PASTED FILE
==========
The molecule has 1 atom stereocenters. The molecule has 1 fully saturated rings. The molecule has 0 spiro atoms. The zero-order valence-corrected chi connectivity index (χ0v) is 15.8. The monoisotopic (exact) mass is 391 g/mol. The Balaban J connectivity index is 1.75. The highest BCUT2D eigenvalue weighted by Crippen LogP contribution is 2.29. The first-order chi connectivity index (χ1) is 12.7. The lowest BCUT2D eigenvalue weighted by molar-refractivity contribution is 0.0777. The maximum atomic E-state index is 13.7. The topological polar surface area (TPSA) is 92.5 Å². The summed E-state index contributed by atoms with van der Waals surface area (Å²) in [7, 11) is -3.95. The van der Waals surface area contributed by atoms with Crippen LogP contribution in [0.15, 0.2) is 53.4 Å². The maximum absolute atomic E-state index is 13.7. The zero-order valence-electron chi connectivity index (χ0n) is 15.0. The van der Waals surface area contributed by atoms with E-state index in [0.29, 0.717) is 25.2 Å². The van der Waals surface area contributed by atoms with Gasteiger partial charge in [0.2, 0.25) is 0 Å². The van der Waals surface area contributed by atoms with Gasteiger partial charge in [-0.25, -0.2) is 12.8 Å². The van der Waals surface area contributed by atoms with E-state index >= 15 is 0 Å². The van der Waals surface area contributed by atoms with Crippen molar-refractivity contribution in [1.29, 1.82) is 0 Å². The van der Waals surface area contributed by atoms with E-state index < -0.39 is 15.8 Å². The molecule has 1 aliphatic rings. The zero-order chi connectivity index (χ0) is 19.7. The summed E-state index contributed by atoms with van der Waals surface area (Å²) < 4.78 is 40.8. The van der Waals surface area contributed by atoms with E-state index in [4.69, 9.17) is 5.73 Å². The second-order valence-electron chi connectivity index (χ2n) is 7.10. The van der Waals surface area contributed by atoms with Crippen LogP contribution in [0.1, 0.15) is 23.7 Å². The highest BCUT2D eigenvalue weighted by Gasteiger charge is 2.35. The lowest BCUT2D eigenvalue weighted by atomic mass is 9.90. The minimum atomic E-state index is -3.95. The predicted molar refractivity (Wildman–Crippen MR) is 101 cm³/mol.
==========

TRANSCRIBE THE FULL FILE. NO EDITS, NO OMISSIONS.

The molecule has 1 atom stereocenters. The molecule has 1 fully saturated rings. The molecule has 0 spiro atoms. The zero-order valence-corrected chi connectivity index (χ0v) is 15.8. The monoisotopic (exact) mass is 391 g/mol. The Balaban J connectivity index is 1.75. The highest BCUT2D eigenvalue weighted by Crippen LogP contribution is 2.29. The first-order chi connectivity index (χ1) is 12.7. The lowest BCUT2D eigenvalue weighted by molar-refractivity contribution is 0.0777. The maximum atomic E-state index is 13.7. The topological polar surface area (TPSA) is 92.5 Å². The summed E-state index contributed by atoms with van der Waals surface area (Å²) in [7, 11) is -3.95. The van der Waals surface area contributed by atoms with Crippen LogP contribution in [0.15, 0.2) is 53.4 Å². The maximum absolute atomic E-state index is 13.7. The zero-order valence-electron chi connectivity index (χ0n) is 15.0. The van der Waals surface area contributed by atoms with E-state index in [0.29, 0.717) is 25.2 Å². The van der Waals surface area contributed by atoms with Gasteiger partial charge in [0.2, 0.25) is 0 Å². The van der Waals surface area contributed by atoms with Gasteiger partial charge in [-0.25, -0.2) is 12.8 Å². The van der Waals surface area contributed by atoms with E-state index >= 15 is 0 Å². The van der Waals surface area contributed by atoms with Crippen molar-refractivity contribution in [1.29, 1.82) is 0 Å². The van der Waals surface area contributed by atoms with E-state index < -0.39 is 15.8 Å². The molecule has 1 aliphatic rings. The zero-order chi connectivity index (χ0) is 19.7. The summed E-state index contributed by atoms with van der Waals surface area (Å²) < 4.78 is 40.8. The van der Waals surface area contributed by atoms with E-state index in [4.69, 9.17) is 5.73 Å². The second-order valence-electron chi connectivity index (χ2n) is 7.10. The van der Waals surface area contributed by atoms with Crippen LogP contribution in [0.1, 0.15) is 23.7 Å². The highest BCUT2D eigenvalue weighted by Gasteiger charge is 2.35. The lowest BCUT2D eigenvalue weighted by atomic mass is 9.90. The minimum atomic E-state index is -3.95. The predicted molar refractivity (Wildman–Crippen MR) is 101 cm³/mol.